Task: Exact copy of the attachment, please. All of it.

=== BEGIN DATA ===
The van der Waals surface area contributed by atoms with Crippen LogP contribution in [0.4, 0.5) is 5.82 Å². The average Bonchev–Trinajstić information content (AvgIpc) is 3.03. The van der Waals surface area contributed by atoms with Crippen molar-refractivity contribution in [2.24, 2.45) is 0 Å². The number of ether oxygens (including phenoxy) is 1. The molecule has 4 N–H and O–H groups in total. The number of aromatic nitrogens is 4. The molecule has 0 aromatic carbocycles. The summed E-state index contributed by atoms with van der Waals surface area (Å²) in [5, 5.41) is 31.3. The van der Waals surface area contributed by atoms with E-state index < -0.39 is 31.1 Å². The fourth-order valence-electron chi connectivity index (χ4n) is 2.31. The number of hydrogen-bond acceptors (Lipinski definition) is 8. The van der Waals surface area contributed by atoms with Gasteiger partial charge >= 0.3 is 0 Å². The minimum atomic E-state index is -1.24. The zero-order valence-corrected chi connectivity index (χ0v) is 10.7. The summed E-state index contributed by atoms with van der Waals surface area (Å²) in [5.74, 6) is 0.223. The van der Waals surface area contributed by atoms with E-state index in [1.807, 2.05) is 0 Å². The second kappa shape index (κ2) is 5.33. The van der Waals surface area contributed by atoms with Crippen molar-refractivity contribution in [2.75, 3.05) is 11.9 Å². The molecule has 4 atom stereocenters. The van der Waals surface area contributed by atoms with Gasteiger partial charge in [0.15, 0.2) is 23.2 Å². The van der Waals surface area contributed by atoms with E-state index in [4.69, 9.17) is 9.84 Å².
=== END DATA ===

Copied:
The van der Waals surface area contributed by atoms with Crippen LogP contribution in [0.4, 0.5) is 5.82 Å². The average Bonchev–Trinajstić information content (AvgIpc) is 3.03. The van der Waals surface area contributed by atoms with Crippen molar-refractivity contribution in [2.24, 2.45) is 0 Å². The number of ether oxygens (including phenoxy) is 1. The molecule has 4 N–H and O–H groups in total. The number of aromatic nitrogens is 4. The molecule has 0 aromatic carbocycles. The summed E-state index contributed by atoms with van der Waals surface area (Å²) in [5, 5.41) is 31.3. The van der Waals surface area contributed by atoms with E-state index < -0.39 is 31.1 Å². The fourth-order valence-electron chi connectivity index (χ4n) is 2.31. The number of hydrogen-bond acceptors (Lipinski definition) is 8. The van der Waals surface area contributed by atoms with Gasteiger partial charge >= 0.3 is 0 Å². The minimum atomic E-state index is -1.24. The zero-order valence-corrected chi connectivity index (χ0v) is 10.7. The summed E-state index contributed by atoms with van der Waals surface area (Å²) in [5.74, 6) is 0.223. The van der Waals surface area contributed by atoms with E-state index in [1.807, 2.05) is 0 Å². The second kappa shape index (κ2) is 5.33. The van der Waals surface area contributed by atoms with Crippen molar-refractivity contribution in [2.75, 3.05) is 11.9 Å². The molecule has 4 atom stereocenters. The van der Waals surface area contributed by atoms with Gasteiger partial charge in [0.15, 0.2) is 23.2 Å². The van der Waals surface area contributed by atoms with E-state index in [4.69, 9.17) is 9.84 Å².